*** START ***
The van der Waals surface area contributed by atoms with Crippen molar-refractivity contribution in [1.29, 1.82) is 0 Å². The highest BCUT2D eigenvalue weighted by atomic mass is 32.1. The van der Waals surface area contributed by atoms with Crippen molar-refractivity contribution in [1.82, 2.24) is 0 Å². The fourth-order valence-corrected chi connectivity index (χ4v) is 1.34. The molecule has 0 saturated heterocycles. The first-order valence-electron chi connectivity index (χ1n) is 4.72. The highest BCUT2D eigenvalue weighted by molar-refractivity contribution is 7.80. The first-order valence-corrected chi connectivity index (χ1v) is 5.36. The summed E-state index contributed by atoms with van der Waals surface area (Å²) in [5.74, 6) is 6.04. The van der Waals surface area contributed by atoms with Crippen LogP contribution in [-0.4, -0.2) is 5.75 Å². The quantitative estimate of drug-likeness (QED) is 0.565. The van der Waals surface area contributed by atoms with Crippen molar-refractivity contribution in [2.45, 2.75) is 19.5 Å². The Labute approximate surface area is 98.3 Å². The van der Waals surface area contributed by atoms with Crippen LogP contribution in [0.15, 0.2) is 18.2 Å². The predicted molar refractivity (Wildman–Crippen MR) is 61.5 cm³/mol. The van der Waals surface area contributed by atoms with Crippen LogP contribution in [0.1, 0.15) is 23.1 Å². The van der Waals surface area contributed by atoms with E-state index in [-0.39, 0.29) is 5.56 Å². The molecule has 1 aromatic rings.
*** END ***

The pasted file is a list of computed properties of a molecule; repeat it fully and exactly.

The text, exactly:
The van der Waals surface area contributed by atoms with Crippen molar-refractivity contribution in [1.29, 1.82) is 0 Å². The highest BCUT2D eigenvalue weighted by atomic mass is 32.1. The van der Waals surface area contributed by atoms with Crippen molar-refractivity contribution in [1.82, 2.24) is 0 Å². The fourth-order valence-corrected chi connectivity index (χ4v) is 1.34. The molecule has 0 saturated heterocycles. The first-order valence-electron chi connectivity index (χ1n) is 4.72. The highest BCUT2D eigenvalue weighted by molar-refractivity contribution is 7.80. The first-order valence-corrected chi connectivity index (χ1v) is 5.36. The summed E-state index contributed by atoms with van der Waals surface area (Å²) in [5.74, 6) is 6.04. The van der Waals surface area contributed by atoms with Crippen LogP contribution in [-0.4, -0.2) is 5.75 Å². The quantitative estimate of drug-likeness (QED) is 0.565. The van der Waals surface area contributed by atoms with Crippen molar-refractivity contribution in [2.45, 2.75) is 19.5 Å². The Labute approximate surface area is 98.3 Å². The van der Waals surface area contributed by atoms with Crippen LogP contribution in [0.15, 0.2) is 18.2 Å². The predicted molar refractivity (Wildman–Crippen MR) is 61.5 cm³/mol. The van der Waals surface area contributed by atoms with Crippen LogP contribution in [0.1, 0.15) is 23.1 Å². The van der Waals surface area contributed by atoms with E-state index in [-0.39, 0.29) is 5.56 Å². The molecule has 1 aromatic rings.